BBF 44 | Just Show Up Movement

We often avoid dealing with a person in grief, not because we don’t care about them, but because we find ourselves inadequate and incapable of consoling them. The truth is, however, we can make a lot of difference by just showing up for that person in their moment of sadness. You don’t have to have to know what to say or what to do; you just have to be there for them and be your own messy self. In this moving and powerful conversation between Gerry Foster and Yvonne Heath, you will learn simple ways to make the grieving experience more bearable, if not an occasion to let love and happiness come in. Yvonne is a transformational keynote speaker, author and founder of Love Your Life to Death, and the #IJustShowedUp movement, where she teaches people of all ages to show up for themselves and others, so they are empowered and resilient when grief arrives. If that’s not enough to make you stick around, Gerry gets vulnerable about an unresolved pet grief of his somewhere in this interview, so get a tissue and listen in!

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Just Show Up With Yvonne Heath

One of the things that I’m committed to is bringing you the best of the best of the folks that I come across in their various fields of expertise, especially when I have an opportunity to connect with people who are out there doing extraordinary things with their lives. Such a person is our guest now. This young lady is setting the world on fire. It is my honor and my pleasure to introduce you to Yvonne Heath. She has been a registered nurse since 1988.

She has worked in the United States and Canada and many areas, including emergency intensive care, chemotherapy and hospice. Yvonne became disheartened by our society’s reluctance to talk about the plan, prepare for grief and life’s challenges causing excessive suffering in life and at the end of life. She suffered from not knowing how to do it differently. In 2015, she took a leap of faith. She left her nursing career and blazed a new trail by helping us prepare before she brings heart in humor to grief and life’s challenges. Yvonne is exceptional.

She shares her message as an inspirational speaker with her book, Love Your Life to Death as a television and radio host and through social media. In 2019, Yvonne delivered her TEDx Talk, Transforming Grief Just by Showing Up. She is married to her best friend, Geordie, and mother to three amazing children, they are sharing their message with the world and helping great organizations along the way. Please welcome, Yvonne Heath. How are you doing Yvonne?

After that introduction, I’m doing amazing. Thank you.

You don’t need a PhD to help other people in grief. Just show up in your messiness, in your humanness. Click To Tweet

I first have to commend you not only about the work that you do, but your colorful background because whenever I see someone who has their brand visualized in such a way because it says a lot about yourself. Is there anything special about why you chose the background colors and everything? It’s great.

With bringing a message of and when we’re talking about planning and preparing for grief and life’s challenges, I have to be a little light. At least, I’m funny because you have to bring in humor otherwise people are already running the other way. You have to leap out of your comfort zone when you have a message that you want to share with the world and you don’t have that experience. One of the greatest things that changed my nursing career was watching the movie, Patch Adams.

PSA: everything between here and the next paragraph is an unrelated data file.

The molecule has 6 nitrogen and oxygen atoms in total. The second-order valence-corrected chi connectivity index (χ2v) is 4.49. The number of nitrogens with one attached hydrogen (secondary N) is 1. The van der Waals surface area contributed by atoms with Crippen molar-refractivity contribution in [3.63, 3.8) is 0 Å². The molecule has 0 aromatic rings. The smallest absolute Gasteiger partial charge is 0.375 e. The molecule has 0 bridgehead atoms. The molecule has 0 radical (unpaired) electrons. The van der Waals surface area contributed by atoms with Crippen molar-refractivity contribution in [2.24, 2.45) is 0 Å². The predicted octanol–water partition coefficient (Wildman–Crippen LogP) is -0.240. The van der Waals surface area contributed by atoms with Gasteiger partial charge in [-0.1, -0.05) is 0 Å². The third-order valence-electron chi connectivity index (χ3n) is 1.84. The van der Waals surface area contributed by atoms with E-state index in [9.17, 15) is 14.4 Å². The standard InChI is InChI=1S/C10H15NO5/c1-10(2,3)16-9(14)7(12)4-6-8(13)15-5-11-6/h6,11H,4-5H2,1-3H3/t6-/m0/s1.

For those who don’t know, it’s a movie with Robin Williams who lives in my heart forever. He played Dr. Patch who brought joy and clowning to people who were suffering the most on their worst day. That changed the trajectory of my nursing career. I became that funny, silly nurse who brought humor to chemotherapy, and everywhere it’s already serious enough. One of the good things that happened in COVID was we were doing my television show on Skype.

I could interview people and I interviewed the real Patch Adams. It was extraordinary and I wanted my background to be Patch-worthy. I love having toys and the elephant is always in the room even if it’s disguised. It brought out a bit more silliness than usual and then I thought, “I’m leaving this.” The best compliment I ever got was being called the Canadian Patch Adams. I thought I’m going to leave it because it’s already serious enough.

BBF 44 | Just Show Up Movement

Just Show Up Movement: You don’t have to know what to say or what to do. Just show up for yourself first, then for others.

Tell us a little bit more about your journey in terms of how you got into doing what you do.

It’s interesting because it’s in the first half of my life and all the experience that you have, you think, “Why don’t I quite fit in?” I feel like a square peg trying to fit in the round hole. I can’t settle in my nursing career. I moved a lot and I had a lot of experience, but I realized that in helping people navigate through their suffering and being with them on the worst day of their lives like accidents, diagnosis, people dying and tragedies. I was trying to comfort them and I truly didn’t have coping skills and strategies myself. I suffered excessively, but quietly.